Research from Gartner says not enough companies are preparing their IT systems for the data management and analytics required for carbon reporting schemes
UK IT departments are not taking the necessary steps to prepare their organisation for the information management needed to comply with carbon reporting and trading schemes, according to new research.
In a report issued this week, Too Many Organisations Are in Denial About Carbon Management, analyst Gartner revealed that along with France, UK IT departments appear to be among the least prepared in the world for technical implications of carbon cap and trade despite impending carbon trading legislation due to take effect next year.
The analyst group reported that only 7.9 percent of UK companies believe carbon trading is influencing their organisation’s future planning. Gartner described this as “surprising” given the fact that the UK’s Carbon Reduction Commitment (CRC) goes into effect in 2010 and is estimated to affect 5,000 organisations.
“This apparent lack of preparation, and the inevitability that most organisations will come under increased scrutiny from customers, investors, partners, key stakeholders and, eventually, regulators, should come as a wake-up call to policymakers, boards, senior leadership teams and CIOs,” said Gartner research vice president Simon Mingay.
But despite the relatively low number of UK companies that believe carbon trading is influencing their companies’ planning, countries in Western Europe are still relatively ahead when it comes to existing systems for carbon reporting, tracking and management systems. Around 32 per cent of Western European companies claim to have some kind of system in place — twice as many as the Asia/Pacific region or the US, said Gartner.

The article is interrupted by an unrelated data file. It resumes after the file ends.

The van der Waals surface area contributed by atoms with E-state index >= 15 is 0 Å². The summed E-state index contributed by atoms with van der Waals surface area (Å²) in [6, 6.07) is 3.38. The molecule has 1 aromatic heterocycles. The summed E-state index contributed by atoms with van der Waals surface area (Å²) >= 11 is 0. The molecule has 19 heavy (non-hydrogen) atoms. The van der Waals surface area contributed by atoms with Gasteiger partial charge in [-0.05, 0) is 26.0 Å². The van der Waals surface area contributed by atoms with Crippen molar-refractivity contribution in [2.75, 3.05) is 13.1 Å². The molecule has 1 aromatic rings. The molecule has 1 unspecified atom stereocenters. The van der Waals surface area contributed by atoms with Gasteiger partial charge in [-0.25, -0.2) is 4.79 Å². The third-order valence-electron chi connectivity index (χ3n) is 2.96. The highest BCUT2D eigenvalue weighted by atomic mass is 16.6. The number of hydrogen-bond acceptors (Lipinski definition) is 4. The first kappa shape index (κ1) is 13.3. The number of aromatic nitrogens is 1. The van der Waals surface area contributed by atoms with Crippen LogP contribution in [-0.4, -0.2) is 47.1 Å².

But although some Western European companies are ahead,, Gartner claimed there were “some stark contrasts” with only 2.6 per cent of French organisations claiming to have such systems in place, compared with 74.4 per cent of German organisations.
And rather than the packaged carbon measurement and analysis applications being touted by Oracle and ERP specialists such as SAP, Gartner’s research indicated that most companies who said they had some carbon reporting IT systems in place were using basic spreadsheets.
“Organisations all over the world need to get more serious about greenhouse gas reporting,” said Mingay. “Despite the lack of specific regulations, midsize and large organisations in developed economies need to recognise that they will be paying for their emissions at some point — it’s just a matter of when, how much and through what kind of mechanism.
Mingay added that although dealing with the fallout of the the global recession may be a priority for most companies, carbon reporting was inevitable and businesses must be prepared. “Regardless of the recession, organisations will find themselves under increasing pressure from stakeholders, including investors and customers, to be more transparent about emissions and reduction programmes,” he said.
So-called carbon trading or cap and trade schemes are designed to apply market dynamics to the problem of burgeoning carbon emissions. Rather than introduce a tax on carbon, many nations including the UK, Australia and potentially the US and China, have decided to adopt a system where the amount of carbon that can be emitted is capped at an agreed level. Companies are then issued with permits or credits to be able to emit a certain amount of carbon. Companies that need to emit more can then purchase credits from companies that are able to emit less than their allowance.
The UK’s CRC is a mandatory cap and trade scheme, due to be introduced next year, that will apply to large organisations in the public and private sectors and could help cut carbon emissions by 1.2 million tonnes of carbon per year by 2020, according to government figures.
The CRC is already under fire because it conflicts with existing green energy subsidy schemes, causing some companies to kill renewable energy projects.
Some companies in the UK already have to comply with the European Union Emissions Trading Scheme (EU ETS) which mandates how much carbon large emitters such as power stations can release into the atmosphere.